Published:  02:01 AM, 20 November 2017

Dhaka LitFest 2017 and our heritage


The Dhaka LitFest 2017 has just drawn to a close. The three-day affair was once more an occasion for writers in Bangladesh and from abroad to link up with readers and culture enthusiasts in this country. Indeed, such endeavours, which have been taking place for the past few years, are a strong hint of the cultural revival we in Bangladesh have been trying to bring to light, given that disappearing bookshops, shrinking reading space and a qualitative decline in books have been part of our cultural life in the recent past. New bookshops have been coming up, of course, but alongside there are the stories of all those other bookstores which have been vanishing under the euphemistically termed downsizing of these shops.

There is little question that we in Bangladesh are today in great need of presenting our literature, indeed our culture, in these post-modern times to the outside world. Where writers from India and Pakistan, or with an Indian or Pakistani background, have made their mark on global literature owing to the fact that they write in English and so reach wider audiences, we in Bangladesh have lagged behind in the field owing to our inability to present similar instances of writers and writing abroad.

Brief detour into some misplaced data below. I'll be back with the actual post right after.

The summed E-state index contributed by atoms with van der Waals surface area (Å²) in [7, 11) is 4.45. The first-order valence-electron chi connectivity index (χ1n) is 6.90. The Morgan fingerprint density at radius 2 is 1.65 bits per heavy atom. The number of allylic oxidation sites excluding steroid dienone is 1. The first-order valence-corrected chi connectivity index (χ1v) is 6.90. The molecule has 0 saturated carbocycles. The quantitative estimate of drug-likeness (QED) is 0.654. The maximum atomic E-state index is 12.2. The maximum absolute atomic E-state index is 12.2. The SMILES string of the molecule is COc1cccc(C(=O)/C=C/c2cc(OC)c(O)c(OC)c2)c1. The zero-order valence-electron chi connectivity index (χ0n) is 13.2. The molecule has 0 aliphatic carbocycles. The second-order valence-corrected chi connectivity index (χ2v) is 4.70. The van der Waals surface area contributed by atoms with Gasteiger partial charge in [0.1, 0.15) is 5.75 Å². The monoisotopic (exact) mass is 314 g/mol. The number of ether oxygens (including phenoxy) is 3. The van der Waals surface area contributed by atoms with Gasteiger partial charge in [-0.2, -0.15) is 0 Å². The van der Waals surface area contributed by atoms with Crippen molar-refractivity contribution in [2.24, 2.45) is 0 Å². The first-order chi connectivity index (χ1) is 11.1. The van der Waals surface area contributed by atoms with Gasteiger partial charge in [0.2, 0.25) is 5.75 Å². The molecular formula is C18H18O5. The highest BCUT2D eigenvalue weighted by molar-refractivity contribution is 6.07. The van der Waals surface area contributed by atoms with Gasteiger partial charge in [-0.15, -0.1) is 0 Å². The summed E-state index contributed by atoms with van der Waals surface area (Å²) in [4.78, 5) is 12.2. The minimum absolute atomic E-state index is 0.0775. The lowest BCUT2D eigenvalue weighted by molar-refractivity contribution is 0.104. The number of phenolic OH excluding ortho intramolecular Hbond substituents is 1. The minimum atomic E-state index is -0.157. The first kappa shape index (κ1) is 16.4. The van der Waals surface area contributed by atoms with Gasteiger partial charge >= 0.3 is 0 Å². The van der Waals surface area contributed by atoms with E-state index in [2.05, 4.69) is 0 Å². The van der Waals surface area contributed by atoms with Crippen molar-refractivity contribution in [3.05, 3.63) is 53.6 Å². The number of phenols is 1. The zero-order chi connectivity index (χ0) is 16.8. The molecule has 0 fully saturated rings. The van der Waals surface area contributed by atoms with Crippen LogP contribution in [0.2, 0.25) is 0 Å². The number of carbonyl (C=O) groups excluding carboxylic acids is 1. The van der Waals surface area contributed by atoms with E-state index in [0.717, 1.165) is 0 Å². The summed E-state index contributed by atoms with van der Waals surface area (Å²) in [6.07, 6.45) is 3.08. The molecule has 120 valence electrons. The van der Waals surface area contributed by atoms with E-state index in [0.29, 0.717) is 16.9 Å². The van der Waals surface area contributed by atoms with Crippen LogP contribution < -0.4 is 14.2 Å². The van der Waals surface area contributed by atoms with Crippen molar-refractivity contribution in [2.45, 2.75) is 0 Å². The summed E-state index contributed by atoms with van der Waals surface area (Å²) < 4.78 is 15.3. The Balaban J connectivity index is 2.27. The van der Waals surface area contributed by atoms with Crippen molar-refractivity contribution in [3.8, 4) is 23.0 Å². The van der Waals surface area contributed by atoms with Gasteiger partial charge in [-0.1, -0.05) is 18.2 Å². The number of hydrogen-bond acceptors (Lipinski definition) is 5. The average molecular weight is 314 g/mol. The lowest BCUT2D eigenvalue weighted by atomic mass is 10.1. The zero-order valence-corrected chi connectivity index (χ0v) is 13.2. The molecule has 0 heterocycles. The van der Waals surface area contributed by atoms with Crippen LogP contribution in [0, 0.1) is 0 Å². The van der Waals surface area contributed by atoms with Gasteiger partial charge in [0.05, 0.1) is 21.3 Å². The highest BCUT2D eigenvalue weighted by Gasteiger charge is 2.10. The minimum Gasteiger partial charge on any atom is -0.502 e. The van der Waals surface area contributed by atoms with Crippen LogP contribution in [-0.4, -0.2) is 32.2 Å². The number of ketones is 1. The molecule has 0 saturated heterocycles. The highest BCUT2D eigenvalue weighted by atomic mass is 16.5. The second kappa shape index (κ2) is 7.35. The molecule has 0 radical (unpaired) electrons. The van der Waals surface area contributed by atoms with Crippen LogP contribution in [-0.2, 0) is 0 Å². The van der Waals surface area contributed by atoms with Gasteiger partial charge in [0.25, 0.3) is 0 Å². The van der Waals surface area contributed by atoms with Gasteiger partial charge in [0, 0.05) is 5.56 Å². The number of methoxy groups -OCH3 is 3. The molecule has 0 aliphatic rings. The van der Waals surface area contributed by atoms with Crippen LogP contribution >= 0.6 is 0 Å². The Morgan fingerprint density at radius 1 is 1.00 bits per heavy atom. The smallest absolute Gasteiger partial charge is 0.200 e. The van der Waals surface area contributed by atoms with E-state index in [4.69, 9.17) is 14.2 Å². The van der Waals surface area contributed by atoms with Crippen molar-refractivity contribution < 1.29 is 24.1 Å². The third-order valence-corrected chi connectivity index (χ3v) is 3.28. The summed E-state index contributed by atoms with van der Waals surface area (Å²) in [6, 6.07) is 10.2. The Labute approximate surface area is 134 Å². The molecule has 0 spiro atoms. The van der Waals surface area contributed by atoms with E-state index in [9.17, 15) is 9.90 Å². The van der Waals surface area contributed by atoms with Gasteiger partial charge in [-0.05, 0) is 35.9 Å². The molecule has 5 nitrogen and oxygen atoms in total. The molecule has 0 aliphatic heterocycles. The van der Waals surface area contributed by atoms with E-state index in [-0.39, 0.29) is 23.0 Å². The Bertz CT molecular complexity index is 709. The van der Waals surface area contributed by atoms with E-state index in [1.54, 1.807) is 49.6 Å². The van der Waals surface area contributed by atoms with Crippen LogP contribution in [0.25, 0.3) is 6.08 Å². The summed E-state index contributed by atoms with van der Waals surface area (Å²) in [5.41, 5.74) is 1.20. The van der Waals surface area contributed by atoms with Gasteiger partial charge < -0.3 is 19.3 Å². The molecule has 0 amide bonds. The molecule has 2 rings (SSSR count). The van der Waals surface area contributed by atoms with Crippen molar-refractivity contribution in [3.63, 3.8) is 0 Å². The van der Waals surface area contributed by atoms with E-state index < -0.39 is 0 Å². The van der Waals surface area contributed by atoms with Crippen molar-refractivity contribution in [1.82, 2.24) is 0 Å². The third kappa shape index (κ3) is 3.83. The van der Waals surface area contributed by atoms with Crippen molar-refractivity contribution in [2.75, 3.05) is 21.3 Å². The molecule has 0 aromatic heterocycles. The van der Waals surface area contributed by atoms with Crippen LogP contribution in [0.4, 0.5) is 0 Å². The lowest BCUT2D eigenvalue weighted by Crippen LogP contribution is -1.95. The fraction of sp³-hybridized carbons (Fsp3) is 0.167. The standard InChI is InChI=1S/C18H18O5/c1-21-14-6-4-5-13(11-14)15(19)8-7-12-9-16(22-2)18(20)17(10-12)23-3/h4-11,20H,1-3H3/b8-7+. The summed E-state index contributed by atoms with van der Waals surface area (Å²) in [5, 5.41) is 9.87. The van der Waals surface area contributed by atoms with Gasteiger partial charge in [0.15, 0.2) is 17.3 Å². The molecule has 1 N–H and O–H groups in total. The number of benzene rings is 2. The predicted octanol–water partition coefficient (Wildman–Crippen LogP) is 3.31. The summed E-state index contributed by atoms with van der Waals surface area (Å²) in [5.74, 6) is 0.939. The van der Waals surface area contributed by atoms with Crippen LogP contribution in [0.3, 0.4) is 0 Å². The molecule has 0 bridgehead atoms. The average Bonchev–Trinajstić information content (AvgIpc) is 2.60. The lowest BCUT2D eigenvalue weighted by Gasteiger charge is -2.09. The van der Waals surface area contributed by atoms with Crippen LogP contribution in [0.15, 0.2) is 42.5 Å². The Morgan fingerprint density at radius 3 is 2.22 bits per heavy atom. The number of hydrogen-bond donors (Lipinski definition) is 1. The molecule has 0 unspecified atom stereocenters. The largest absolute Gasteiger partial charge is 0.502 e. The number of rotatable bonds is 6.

To be sure, a new generation of young Bengali writers in English has been coming up, but it is only through exposure of the kind made possible by such occasions as the Dhaka LitFest that they can draw the attention of the world to their works. That is one important reason why we think the LitFest has been a boost to our cultural ambitions.

There is too the larger reality, which is that good efforts must be expended in producing meaningful works on Bangladesh's literature and history in the English language in order for the country's cultural heritage to be reflected in a positive way abroad.

At the same time, with all the political, historical and literary works in Bengali which have regularly been the centerpiece at such occasions as the annual Ekushey Boi Mela, it is important that publishers undertake the task, through government support if necessary, of translating them into good, modern English --- of the kind that avoids stilted or old-fashioned expressions.

We cannot escape the fact that English happens to be a major means of connecting cultural dots, a truth which has so clearly been accepted by writers in our neighbourhood. If we wish to go beyond the platitudes of emphasizing our heritage over and over again, it is important that we look to English as the vehicle that will help us underscore our history and our heritage before the world.

The Dhaka LitFest 2017 was recognition once again of the importance Bangladesh has in terms of global perspectives. Let that recognition now translate, on our part, into concrete achievements.



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